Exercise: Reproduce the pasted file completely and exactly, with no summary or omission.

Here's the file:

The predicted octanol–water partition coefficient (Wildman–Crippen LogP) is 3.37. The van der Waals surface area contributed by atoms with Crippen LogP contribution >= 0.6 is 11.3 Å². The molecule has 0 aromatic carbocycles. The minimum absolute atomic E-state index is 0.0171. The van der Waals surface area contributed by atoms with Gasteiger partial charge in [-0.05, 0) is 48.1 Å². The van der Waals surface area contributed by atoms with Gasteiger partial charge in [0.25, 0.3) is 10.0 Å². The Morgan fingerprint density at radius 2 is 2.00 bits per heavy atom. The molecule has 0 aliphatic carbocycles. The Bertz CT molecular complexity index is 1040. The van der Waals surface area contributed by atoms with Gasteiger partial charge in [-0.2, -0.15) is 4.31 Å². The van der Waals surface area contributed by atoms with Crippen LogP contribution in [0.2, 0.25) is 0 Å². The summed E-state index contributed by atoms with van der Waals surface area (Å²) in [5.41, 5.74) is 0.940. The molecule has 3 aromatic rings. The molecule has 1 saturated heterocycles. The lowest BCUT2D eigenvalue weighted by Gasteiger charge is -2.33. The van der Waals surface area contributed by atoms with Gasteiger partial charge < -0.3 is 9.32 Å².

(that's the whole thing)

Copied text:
The predicted octanol–water partition coefficient (Wildman–Crippen LogP) is 3.37. The van der Waals surface area contributed by atoms with Crippen LogP contribution >= 0.6 is 11.3 Å². The molecule has 0 aromatic carbocycles. The minimum absolute atomic E-state index is 0.0171. The van der Waals surface area contributed by atoms with Gasteiger partial charge in [-0.05, 0) is 48.1 Å². The van der Waals surface area contributed by atoms with Gasteiger partial charge in [0.25, 0.3) is 10.0 Å². The Morgan fingerprint density at radius 2 is 2.00 bits per heavy atom. The molecule has 0 aliphatic carbocycles. The Bertz CT molecular complexity index is 1040. The van der Waals surface area contributed by atoms with Gasteiger partial charge in [-0.2, -0.15) is 4.31 Å². The van der Waals surface area contributed by atoms with Crippen LogP contribution in [0.2, 0.25) is 0 Å². The summed E-state index contributed by atoms with van der Waals surface area (Å²) in [5.41, 5.74) is 0.940. The molecule has 3 aromatic rings. The molecule has 1 saturated heterocycles. The lowest BCUT2D eigenvalue weighted by Gasteiger charge is -2.33. The van der Waals surface area contributed by atoms with Gasteiger partial charge < -0.3 is 9.32 Å².